Diane is a typical working mother. Her day starts at 7:00 a.m., with a flurry of breakfast preparation and getting the kids off to school. Then she rushes to get herself groomed and ready for the office, where her “work day” starts at 9:00.
At 5:00 p.m. she hurries home, to be greeted by a chorus of “What’s for dinner, Mom?” and an “I’m hungry, honey”, from her spouse. Two hours later, dinner is done, dishes washed, and now it’s time to do laundry and ironing. Later that evening, Diane collapses into bed near midnight to sleep a few hours before starting the routine once again.
Diane is feeling tired when she wakes up, and often suffers headaches during the day. She has also been more irritable lately.
Diane is experiencing symptoms of stress.
Stress has been defined as “pressures, loads or burdens” on a system or individual. These can be different things for different people, and may include such things as a fast-paced work environment, difficult interpersonal relationships, physical illness, or financial difficulty to name just a few. For women such as Diane who maintain an active lifestyle, achievement in the work place combined with motherhood means added pressure and stress.
Physical reactions to stress
Stress can affect your health and causes increased levels of certain hormones such as adrenaline and cortisol. This creates the “fight or flight” syndrome with responses such as a rapid heart beat, increased breath rate, dilated pupils, and increased blood flow to large muscles which tighten up in anticipation of action. These tightened muscles can contribute to chronic back pain and muscle spasms in the neck and shoulders.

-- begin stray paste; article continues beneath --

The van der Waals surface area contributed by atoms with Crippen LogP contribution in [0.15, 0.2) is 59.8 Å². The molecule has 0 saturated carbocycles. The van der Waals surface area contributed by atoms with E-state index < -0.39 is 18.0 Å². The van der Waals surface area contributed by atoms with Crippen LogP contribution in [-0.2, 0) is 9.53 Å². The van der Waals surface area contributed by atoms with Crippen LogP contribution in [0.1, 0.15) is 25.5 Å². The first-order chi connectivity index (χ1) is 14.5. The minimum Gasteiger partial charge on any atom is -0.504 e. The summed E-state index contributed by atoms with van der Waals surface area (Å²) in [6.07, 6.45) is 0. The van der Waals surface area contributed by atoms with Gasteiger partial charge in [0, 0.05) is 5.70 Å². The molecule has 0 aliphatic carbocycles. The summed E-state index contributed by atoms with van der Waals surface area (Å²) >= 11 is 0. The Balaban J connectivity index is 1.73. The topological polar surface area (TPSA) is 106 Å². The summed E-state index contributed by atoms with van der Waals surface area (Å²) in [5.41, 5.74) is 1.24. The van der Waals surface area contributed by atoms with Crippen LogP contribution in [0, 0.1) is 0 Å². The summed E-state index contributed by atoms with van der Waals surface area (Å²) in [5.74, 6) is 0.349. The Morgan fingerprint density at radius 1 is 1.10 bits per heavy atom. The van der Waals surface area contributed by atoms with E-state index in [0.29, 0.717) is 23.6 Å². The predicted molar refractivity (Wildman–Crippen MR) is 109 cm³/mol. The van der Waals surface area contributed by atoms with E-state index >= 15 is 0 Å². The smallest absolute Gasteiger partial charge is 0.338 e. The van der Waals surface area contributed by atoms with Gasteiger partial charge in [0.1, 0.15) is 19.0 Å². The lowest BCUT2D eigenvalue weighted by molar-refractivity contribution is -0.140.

Blood pressure increases during stress, and blood sugars may go higher as the liver converts stored starch into sugar and pours it into the blood stream to prepare for fight or flight.
Emotional reactions to stress
When stressed, you may experience certain emotional symptoms including feeling nervous, anxious, or irritable. Small things can seem to be insurmountable obstacles, and your ability to concentrate or make decisions can plummet.
Sleep often becomes sporadic, with nights spent tossing and turning. Coping habits or compulsions such as smoking or finger nail biting increase under stress. Appetite loss, or using food to cope and gaining weight are both common reactions.
Women React Differently to Stress Than Men
A study publicized by the University of California Los Angeles last year showed that when females of both animal species and humans are stressed or threatened, they show similar coping patterns: they tend to protect their young and to find support from other females. This pattern has been dubbed the “tend and befriend” pattern, and is markedly different than the typical male response: aggression or flight.
Researchers have theorized that this difference may be due in part to the action of oxytocin, which has a calming effect. Testerone decreases its effect while estrogen increases its potency. Females have higher circulating levels of this calming hormone, and act differently as a result.
Seven Tips to Managing Stress
Because prolonged stress affects both your physical and emotional health, learning to defuse its effects can be extremely important. Some steps to managing stress include: